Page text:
Senate Armed Services Committee Chairman John McCain (R-AZ) spoke this morning of the collective responsibility Congress bore for being unable to compromise on the future of government spending, forcing lawmakers to continue to stick to the spending caps set by the 2011 Budget Control Act.
"We lied to the American people," McCain said during a hearing with the military service chiefs.
"The Budget Control Act and sequestration have done nothing to fix our national debt," he continued. "This is just math. And what’s worse, the people we have punished for our failure are none other than the men and women of our armed services, and many other important agencies.”
McCain expressed dismay at the high likelihood of an eighth continuing resolution to avoid a government shutdown at the end of the current fiscal year.
"Far too often, Washington is governed by crisis and stopgap deals like continuing resolutions, omnibus spending bills, and episodic budget agreements that are a poor substitute for actually doing our jobs," he said.
Chief of Naval Operations Adm. John Richardson and Marine Corps Commandant Gen. Robert Neller, who testified at the hearing, hammered the government's reliance on continuing resolutions.
In written testimony before a Sept. 15 Senate Armed Services Committee hearing, Richardson wrote: "The impact of continuing resolutions is significant." He compared the Navy's budget to the size of a "Fortune 10 Company" operating on "what amounts to three fiscal quarters per year."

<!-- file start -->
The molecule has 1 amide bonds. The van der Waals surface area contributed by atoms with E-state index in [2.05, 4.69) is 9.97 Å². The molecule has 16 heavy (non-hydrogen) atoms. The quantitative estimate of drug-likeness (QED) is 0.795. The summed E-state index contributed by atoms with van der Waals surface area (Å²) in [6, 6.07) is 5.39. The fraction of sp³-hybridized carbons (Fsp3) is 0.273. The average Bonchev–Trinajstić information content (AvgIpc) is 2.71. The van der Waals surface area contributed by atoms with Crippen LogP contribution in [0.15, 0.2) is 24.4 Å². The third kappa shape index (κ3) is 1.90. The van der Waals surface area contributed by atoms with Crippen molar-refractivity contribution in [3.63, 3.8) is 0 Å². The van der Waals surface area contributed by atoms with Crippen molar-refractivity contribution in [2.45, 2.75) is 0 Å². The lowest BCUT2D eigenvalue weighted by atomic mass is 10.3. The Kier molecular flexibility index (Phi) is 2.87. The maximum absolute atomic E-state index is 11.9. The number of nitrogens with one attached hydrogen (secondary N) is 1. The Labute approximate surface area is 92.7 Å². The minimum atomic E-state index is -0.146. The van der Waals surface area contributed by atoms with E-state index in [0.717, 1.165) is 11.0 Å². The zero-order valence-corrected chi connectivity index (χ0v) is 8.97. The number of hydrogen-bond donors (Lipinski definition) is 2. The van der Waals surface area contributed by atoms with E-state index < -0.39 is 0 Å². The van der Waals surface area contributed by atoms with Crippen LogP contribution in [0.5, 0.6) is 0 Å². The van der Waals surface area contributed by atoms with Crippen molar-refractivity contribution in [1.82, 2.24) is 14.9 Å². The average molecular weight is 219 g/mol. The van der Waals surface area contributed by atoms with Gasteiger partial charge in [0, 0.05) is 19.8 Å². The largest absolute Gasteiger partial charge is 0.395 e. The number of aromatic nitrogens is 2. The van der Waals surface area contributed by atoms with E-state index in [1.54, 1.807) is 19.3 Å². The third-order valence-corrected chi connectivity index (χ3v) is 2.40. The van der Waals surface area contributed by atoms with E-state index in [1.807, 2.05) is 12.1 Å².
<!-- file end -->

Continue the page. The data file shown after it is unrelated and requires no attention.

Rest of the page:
"This compromises our mission, and drives inefficiency and waste into all that we do," Richardson's testimony states. "For example, a short term continuing resolution requires us to break what would otherwise be single annual contract actions into multiple transactions."
The additional contracts results in a 20 percent increase in the number of funding documents the Navy must produce for activities like base support and facilities maintenance, Richardson continued. He added that it also "fails to take advantage of savings from contractors who could better manage their workload and pass on lower costs to the Navy."
The threat of a continuing resolution has become expected, and a short-term continuing resolution of three months or less is "undesirable but manageable," Neller wrote in his testimony.
However, a continuing resolution lasting longer than three months "dramatically" increases risk for the Marine Corps and disrupts the service's ability to execute a five-year budget plan, according to Neller's testimony.
McCain laid the blame at the feet on Congress and President Obama.
"Five years ago, rather than confronting the real driver of our ballooning debt, which is the unsustainable growth of entitlement spending, we looked the other way," he said. "We failed to make tough choices and necessary reforms, and the result was the Budget Control Act, which imposed arbitrary caps on discretionary spending, including defense spending, for a decade. And when we failed to fix the real problem, we doubled down on these reckless cuts with mindless sequestration."
With budget debates "looming ahead," McCain said he hoped Congress and the White House would find "the courage we’ve lacked for five long years . . . the courage to put aside politics, to chart a better course, to adopt a defense budget worthy of the service and sacrifice of those who volunteer to put themselves in harm's way on our behalf."